Friday, November 21, 2014

Be Green Challenge, Blog #2: Tammy Hsu

The second week of the green challenge went by quickly. Because of school work, I was able to resist the urge to buy anything. But as Thanksgiving gets closer, it is getting harder to resist the urge. Every day, I keep getting advertisements in my mailboxes, and the word “discount” appears everywhere. I have to stop myself from looking at them by deleting emails or tossing mails into trashcan.

In this week’s lecture, we talked about how Hmong people pass their culture and tradition through clothes. They use complicated techniques, such as applique, to retell their stories through textiles. This idea interests me because I want to know if Chinese also do something similar. To do that, I decided to rummage through my closet and found some traditional clothes and accessories (pictures below). One commonality between these three items is that they all have elaborate knots. Based on what I learned from an article in Cultural China, elaborate knot has been around for a long time. Each knot has a meaning that is associated with its image. Elaborate knots continue to play an important role in modern day hanfu because they represent China’s long history.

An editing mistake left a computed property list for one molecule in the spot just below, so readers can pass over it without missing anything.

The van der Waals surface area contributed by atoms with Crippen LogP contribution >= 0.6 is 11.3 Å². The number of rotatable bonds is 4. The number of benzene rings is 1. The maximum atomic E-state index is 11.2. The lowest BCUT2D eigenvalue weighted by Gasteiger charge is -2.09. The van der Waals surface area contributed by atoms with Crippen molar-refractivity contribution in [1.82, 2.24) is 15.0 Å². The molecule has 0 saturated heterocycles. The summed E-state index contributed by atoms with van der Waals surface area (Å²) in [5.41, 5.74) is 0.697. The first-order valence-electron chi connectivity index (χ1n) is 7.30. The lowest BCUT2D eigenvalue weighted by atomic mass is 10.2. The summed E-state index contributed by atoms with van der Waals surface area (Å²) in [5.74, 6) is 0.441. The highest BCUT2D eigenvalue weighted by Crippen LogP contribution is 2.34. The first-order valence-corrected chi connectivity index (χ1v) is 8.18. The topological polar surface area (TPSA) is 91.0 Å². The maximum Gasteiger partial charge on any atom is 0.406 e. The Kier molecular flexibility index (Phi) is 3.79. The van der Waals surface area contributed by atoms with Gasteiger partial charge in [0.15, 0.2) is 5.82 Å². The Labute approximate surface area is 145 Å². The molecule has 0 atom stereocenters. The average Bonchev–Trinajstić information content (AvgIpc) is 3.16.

Even though my traditional clothes are not fancy, they still tell a story. For example, the hanfu (top left) was specially made for my grandparent. My grandparents brought many traditional clothes with them when they moved to the United States. To them, having some traditional clothes was a way to connect to their old culture. Seeing this particular hanfu reminds me of the struggles my grandparents had to go through in order to allow us, the grandchildren, to move to the United States.

Side note: in the Cultural China article, there are details about accessories and other hanfu. The ones shown here may not look entirely traditional, but they are the only ones I have.

Ava L. McCall. “Speaking through Cloth: Teaching Hmong History and Culture through Textile Arts.”
"Clothing and Ornaments." Cultural China. N.p., 2014. Web. 21 Nov. 2014.

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